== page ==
PHOENIX — The COVID-19 pandemic has caused a massive shift in society, changing the structure of everyday life in the United States.
According to the CDC on Friday, the U.S had 427,460 cases of coronavirus, 3,112 of which are located in Arizona, according to the Arizona Department of Health Services (AZDHS).
Arizona is one of the forty-four states that have issued shelter-in-place orders, including Washington D.C. and Puerto Rico to try to "flatten the curve."
The drastic switch to social distancing and quarantine can be overwhelming for many.
The stress of outbreaks can result in changes in sleeping or eating patterns, difficulty concentrating, worsening of mental health conditions and the increased use of alcohol, tobacco, or other drugs, according to the CDC.
“...We have to respond to these unexpected things that we're all experiencing,” Alicia Cowdrey, outpatient medical director at Valleywise Health said. “There's a lot of fear, anxiety and grief that goes along with what we’re all experiencing because of the unknown and the loss of some of our ability to do things.”
While many Americans are waiting to return to a normal society, the director of the National Institute of Allergy and Infectious Diseases, Anthony Fauci, said that might not be realistic for a while.
"If 'back to normal' means acting like there never was a coronavirus problem, I don't think that's going to happen until we do have a situation where you can completely protect the population," Fauci said at a previous White House briefing. "When we get back to normal, we will go back to the point where we can function as a society.”
Executive order signed for telehealth
Currently, Arizona ranks 36 out of 50 states when it comes to access to mental healthcare, according to the non-profit Mental Health America.
On March 25, Governor Ducey signed an executive order requiring health insurance companies to cover the cost through telemedicine if the healthcare service would have been performed in-person.
“Access to health care is crucial at a time like this,” Ducey said in a statement, included in a news release about the order. “This order will ensure that Arizonans can access care without having to leave home while freeing up much-needed capacity for our health care providers and hospitals."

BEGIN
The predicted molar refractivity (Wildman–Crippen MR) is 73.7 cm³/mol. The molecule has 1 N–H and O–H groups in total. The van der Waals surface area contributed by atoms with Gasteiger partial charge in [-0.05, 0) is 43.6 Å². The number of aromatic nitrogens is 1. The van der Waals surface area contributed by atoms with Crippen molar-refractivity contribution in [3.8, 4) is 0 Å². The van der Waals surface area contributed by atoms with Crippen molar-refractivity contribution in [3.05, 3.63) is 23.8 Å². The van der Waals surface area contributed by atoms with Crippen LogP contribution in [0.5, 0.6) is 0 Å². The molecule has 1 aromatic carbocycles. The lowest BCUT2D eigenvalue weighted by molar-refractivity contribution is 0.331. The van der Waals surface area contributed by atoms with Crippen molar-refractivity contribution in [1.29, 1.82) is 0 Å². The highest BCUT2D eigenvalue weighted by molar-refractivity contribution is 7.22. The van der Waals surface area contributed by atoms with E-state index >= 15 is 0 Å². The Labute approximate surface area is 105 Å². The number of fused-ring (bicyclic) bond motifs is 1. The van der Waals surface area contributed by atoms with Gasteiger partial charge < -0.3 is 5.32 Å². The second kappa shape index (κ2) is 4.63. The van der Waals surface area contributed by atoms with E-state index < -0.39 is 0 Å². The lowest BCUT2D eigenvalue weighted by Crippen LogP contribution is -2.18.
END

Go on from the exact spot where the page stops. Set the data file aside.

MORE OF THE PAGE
This order includes the coverage of telemedicine for most mental health care providers as well, a treatment option that wasn’t covered by most insurance providers before.
Treatment goes virtual
Alevea Mental Health is a clinic located near ASU’s Tempe Campus that manages over 2,000 patients and has recently transitioned entirely to telemedicine as a recommendation from AZDHS.
Topher Bradshaw, a certified physician assistant at Alevea Mental Health, noted that the telemedicine program has always been available, however, this has been their primary means to see patients over the past 3-4 weeks due to COVID-19.
“We have noticed an increased demand in our services which we contribute to primary care clinics having limited availability and the obvious, anxiety symptoms directly related to COVID-19,” said Bradshaw. “...The uncertainty and outcome of this historic pandemic is certainly real and tangible for the community and not just those dealing with mental health conditions.”
Several other healthcare facilities have made the switch to telehealth and virtual treatment, including Copa Health.
Copa Health treats community members with special needs, mental and physical health.
“Social distancing obviously is inconsistent with what we do in the mental health arena as far as promoting social connectedness and so, we had to become extremely creative in ways in which we're going to empower and advocate for social connectedness, i.e. the telehealth strategy," Shar Najafi-Piper, CEO of Copa health said. “So, in one of our programs we are launching music and